Tony Dungy is about as cool, calm and collected as a person can get. And when it comes to his coaching style, it's exactly the same.
Fourteen years in the NFL spent as a defensive coordinator/coach and 13 years as a head coach earned Dungy a Super Bowl Championship with the Indianapolis Colts. He posted an overall record of 148-79 with the foundation that cursing and raising your voice wasn't necessary for success.
The culture and coaching style of the University of Maryland football team is now under a microscope with the on-going investigation regarding the death of 19-year-old offensive lineman Jordan McNair. The university has taken responsibility for McNair's death after an ESPN article brought to light the abuse and "toxic culture" within the team, and what ultimately led up to McNair's passing under their supervision on May 29.
It has also brought into question how high-level football teams are coached and if it's all just a part of the football culture. On Thursday, Dungy weighed in on the matter on 106.7 The Fan's Sports Junkies, simulcasted on NBC Sports Washington.
"Well first, I hope we don't just read into well, here was the culture, here's what the coach was doing so that's why this young man died," Dungy said.
Dungy recounted a scenario during his coaching career with the Colts where a player had an underlying condition that almost caused him to lose his life during a practice.
"You can't equate well, this happened because," Dungy went on to say.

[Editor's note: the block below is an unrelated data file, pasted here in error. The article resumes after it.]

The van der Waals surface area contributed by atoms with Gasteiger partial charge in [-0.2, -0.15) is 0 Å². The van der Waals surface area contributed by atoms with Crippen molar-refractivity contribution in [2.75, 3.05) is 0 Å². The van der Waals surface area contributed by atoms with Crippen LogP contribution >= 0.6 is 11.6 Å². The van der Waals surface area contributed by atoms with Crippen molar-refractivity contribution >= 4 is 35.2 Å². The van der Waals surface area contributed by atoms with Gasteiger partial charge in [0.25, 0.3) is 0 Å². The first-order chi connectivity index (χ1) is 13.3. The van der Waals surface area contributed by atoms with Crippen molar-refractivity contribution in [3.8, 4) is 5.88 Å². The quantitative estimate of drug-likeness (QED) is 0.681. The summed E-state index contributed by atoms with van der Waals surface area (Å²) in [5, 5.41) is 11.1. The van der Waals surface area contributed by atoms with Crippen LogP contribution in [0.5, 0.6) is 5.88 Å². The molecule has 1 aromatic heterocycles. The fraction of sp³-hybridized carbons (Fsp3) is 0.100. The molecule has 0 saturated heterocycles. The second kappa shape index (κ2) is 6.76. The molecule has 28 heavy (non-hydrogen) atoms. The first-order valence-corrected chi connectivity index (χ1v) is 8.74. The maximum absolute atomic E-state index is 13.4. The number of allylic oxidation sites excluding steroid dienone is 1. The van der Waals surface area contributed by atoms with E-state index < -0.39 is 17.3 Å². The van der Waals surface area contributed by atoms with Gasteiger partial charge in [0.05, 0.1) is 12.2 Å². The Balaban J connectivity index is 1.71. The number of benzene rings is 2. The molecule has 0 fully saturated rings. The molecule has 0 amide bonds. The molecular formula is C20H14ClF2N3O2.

What Dungy does want people to understand is that the tough love, scream-in-your-face type of coaching style is not the stereotype coaches must adhere to.
"But I do think we are a victim of caricatures. That we think that's the way it has to be."
"One of the last interviews I had before I got my head [coaching] job in Tampa, I was explaining to this owner how I was going to do things. He had heard about my reputation. He said 'I know you don't use profanity. You rarely raise your voice. How are you going to motivate these guys? How are you going to discipline? How are you going to keep guys in line?' And I said the same way my father kept me in line. By saying here's the rules and here's what we're going to do. I'm going to be like that with my players. And the guy looked at me square in the eyes and said 'impossible, that will never work in the NFL.'"
Well, it did work for Dungy as his tenure spent as a coach in the NFL earned him enshrinement in the Pro Football Hall of Fame in 2016.
Dungy noted in his interview with the Sports Junkies that the different personalities of coaches in the league highlighted in shows like HBO's Hard Knocks do not represent each and every coach. He mentions Jim Caldwell and Bill Belichick as successful coaches who are more mild-mannered like Dungy.
"And there's a thousand ways that work," Dungy said about coaching. "And you got to be true to your personality and everything. But the two coaches that I played for in the NFL – who won seven Super Bowls between them and were tremendous coaches, Hall of Famers – there was none of that. There was instruction, teaching, motivating, building you up and getting you ready to play, and so that's what I followed."
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